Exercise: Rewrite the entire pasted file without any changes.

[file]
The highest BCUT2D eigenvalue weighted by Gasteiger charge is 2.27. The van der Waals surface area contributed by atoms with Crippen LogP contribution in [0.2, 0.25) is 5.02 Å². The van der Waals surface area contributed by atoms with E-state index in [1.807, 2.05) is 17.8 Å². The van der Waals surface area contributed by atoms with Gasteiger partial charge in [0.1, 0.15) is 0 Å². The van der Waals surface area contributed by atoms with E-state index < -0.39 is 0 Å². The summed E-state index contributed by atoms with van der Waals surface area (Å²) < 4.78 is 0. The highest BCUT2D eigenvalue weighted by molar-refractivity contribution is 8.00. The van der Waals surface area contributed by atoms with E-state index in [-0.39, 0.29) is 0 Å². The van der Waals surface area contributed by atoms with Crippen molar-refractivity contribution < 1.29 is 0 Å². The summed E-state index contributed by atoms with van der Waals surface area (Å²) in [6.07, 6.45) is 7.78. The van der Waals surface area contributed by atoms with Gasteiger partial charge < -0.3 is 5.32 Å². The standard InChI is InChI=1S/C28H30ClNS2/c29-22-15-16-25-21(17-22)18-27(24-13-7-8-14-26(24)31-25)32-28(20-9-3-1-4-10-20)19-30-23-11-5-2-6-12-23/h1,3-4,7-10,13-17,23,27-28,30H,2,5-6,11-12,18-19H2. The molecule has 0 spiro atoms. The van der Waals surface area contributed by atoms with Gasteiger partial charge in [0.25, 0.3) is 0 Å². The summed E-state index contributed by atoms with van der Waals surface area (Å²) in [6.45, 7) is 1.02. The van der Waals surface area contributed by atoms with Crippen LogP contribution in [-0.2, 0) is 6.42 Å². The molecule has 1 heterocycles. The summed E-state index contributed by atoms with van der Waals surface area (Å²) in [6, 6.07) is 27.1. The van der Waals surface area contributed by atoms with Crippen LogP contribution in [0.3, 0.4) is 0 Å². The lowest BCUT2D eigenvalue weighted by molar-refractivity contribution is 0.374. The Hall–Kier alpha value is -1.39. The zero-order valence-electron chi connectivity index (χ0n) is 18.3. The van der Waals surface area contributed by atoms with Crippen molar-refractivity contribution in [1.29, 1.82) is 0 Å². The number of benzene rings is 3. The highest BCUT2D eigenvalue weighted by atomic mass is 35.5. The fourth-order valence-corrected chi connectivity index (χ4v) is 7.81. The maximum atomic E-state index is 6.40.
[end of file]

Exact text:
The highest BCUT2D eigenvalue weighted by Gasteiger charge is 2.27. The van der Waals surface area contributed by atoms with Crippen LogP contribution in [0.2, 0.25) is 5.02 Å². The van der Waals surface area contributed by atoms with E-state index in [1.807, 2.05) is 17.8 Å². The van der Waals surface area contributed by atoms with Gasteiger partial charge in [0.1, 0.15) is 0 Å². The van der Waals surface area contributed by atoms with E-state index < -0.39 is 0 Å². The summed E-state index contributed by atoms with van der Waals surface area (Å²) < 4.78 is 0. The highest BCUT2D eigenvalue weighted by molar-refractivity contribution is 8.00. The van der Waals surface area contributed by atoms with E-state index in [-0.39, 0.29) is 0 Å². The van der Waals surface area contributed by atoms with Crippen molar-refractivity contribution < 1.29 is 0 Å². The summed E-state index contributed by atoms with van der Waals surface area (Å²) in [6.07, 6.45) is 7.78. The van der Waals surface area contributed by atoms with Gasteiger partial charge < -0.3 is 5.32 Å². The standard InChI is InChI=1S/C28H30ClNS2/c29-22-15-16-25-21(17-22)18-27(24-13-7-8-14-26(24)31-25)32-28(20-9-3-1-4-10-20)19-30-23-11-5-2-6-12-23/h1,3-4,7-10,13-17,23,27-28,30H,2,5-6,11-12,18-19H2. The molecule has 0 spiro atoms. The van der Waals surface area contributed by atoms with Gasteiger partial charge in [0.25, 0.3) is 0 Å². The summed E-state index contributed by atoms with van der Waals surface area (Å²) in [6.45, 7) is 1.02. The van der Waals surface area contributed by atoms with Crippen LogP contribution in [-0.2, 0) is 6.42 Å². The molecule has 1 heterocycles. The summed E-state index contributed by atoms with van der Waals surface area (Å²) in [6, 6.07) is 27.1. The van der Waals surface area contributed by atoms with Crippen LogP contribution in [0.3, 0.4) is 0 Å². The lowest BCUT2D eigenvalue weighted by molar-refractivity contribution is 0.374. The Hall–Kier alpha value is -1.39. The zero-order valence-electron chi connectivity index (χ0n) is 18.3. The van der Waals surface area contributed by atoms with Crippen molar-refractivity contribution in [1.29, 1.82) is 0 Å². The number of benzene rings is 3. The highest BCUT2D eigenvalue weighted by atomic mass is 35.5. The fourth-order valence-corrected chi connectivity index (χ4v) is 7.81. The maximum atomic E-state index is 6.40.